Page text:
Doctors, judges, and time pressure
by Kevin Pezzi, MD
Supreme Court Chief Justice John Roberts botched the administration of Barack Obama's Presidential oath of office. He should have said:
"I do solemnly swear (or affirm) that I will faithfully execute the Office of President of the United States, and will to the best of my Ability, preserve, protect and defend the Constitution of the United States."
- The phase "So help me God" is not specified in the Constitution, but has been commonly used after one of my relatives, Chester A. Arthur, appended it when he was sworn in as President.
- It is now also customary to insert the President's name between "I" and "do."
So there you have it: Just one 35-word sentence, yet he flubbed it in a few places. Interestingly, such mistakes are common—this is hardly the first time the Presidential oath was mangled. How does this pertain to medicine?
A political pundit excused Roberts' mistakes by pointing out how many people were watching—hence he was under a lot of pressure. Justice Roberts is a Harvard Law grad and a very intelligent man, so he unquestionably has the mental capacity to correctly recite the Presidential oath. Thus, pressure clearly explains those mistakes. Research has shown that people work better under slight pressure, but not marked pressure, which can decimate the intellectual capacity even of geniuses.
So why is this relevant to the practice of medicine?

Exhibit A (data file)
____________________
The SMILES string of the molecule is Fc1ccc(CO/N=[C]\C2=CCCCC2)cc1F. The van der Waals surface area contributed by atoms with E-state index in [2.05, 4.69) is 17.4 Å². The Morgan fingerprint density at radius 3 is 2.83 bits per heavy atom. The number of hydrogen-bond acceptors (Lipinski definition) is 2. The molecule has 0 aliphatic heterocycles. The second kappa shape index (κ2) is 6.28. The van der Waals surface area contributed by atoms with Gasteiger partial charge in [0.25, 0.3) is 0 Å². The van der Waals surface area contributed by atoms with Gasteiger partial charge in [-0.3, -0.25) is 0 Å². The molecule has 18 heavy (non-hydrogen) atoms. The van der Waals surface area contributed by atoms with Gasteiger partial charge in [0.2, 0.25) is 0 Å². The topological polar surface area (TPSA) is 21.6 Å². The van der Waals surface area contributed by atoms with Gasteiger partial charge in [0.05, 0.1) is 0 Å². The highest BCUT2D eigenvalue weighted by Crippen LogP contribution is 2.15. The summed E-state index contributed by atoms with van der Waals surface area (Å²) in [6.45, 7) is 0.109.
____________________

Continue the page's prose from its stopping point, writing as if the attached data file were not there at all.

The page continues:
Imagine that you are an ER doctor. You have patients stacked to the rafters. Seconds ago, paramedics brought in several more severely injured victims of a traffic accident. Just when you think things couldn't get any worse, a mother runs into the ER with her baby seizing and turning blue as she screams, "My baby is DYING! Help me, God help me!" You'd like to help, and you could help, but you have several equally ill and injured patients. In the split-second that it takes you to contemplate this, two nurses dash toward you. One says, "One of the trauma victims is posturing [a sign of increased intracranial pressure that can quickly kill]. You need to see him NOW." Another nurse said that a middle-aged woman with an infection is crashing: "Her blood pressure is falling. I think she's in septic shock." Just then, a student nurse working on that latter patient runs into the room and breathlessly announces, "She just started seizing!" Incidentally, if you think it never gets that bad in the ER, you're wrong; it can be even worse (read this for a snapshot into one of my night shifts).
Two patients seizing, another dozen who need attention stat . . . now that is pressure! In comparison, reciting a simple 35-word sentence that could be mentally rehearsed hundreds of times in advance is an absolute breeze . . . yet some of the smartest people in the country, our Supreme Court Chief Justices, cannot do it reliably even when they have virtually unlimited time to rehearse it, get plenty of sleep the night before, and drink lots of coffee in advance.
While I am gracious enough to overlook the flub of Justice Roberts, I've never heard of a malpractice case in which a judge gave a doctor a similar pass even when the doc was working under ungodly pressure. Imagine if a judge had to simultaneously manage dozens of high-complexity cases and quickly make decisions under intense time pressure. If even one of those decisions was less than perfect, the judge could be sued for every penny he had and would ever earn. Judges would, of course, not stand for being subjected to such impossible demands, yet that is exactly what they do to ER doctors, who often work under such pressure.
Just something to think about.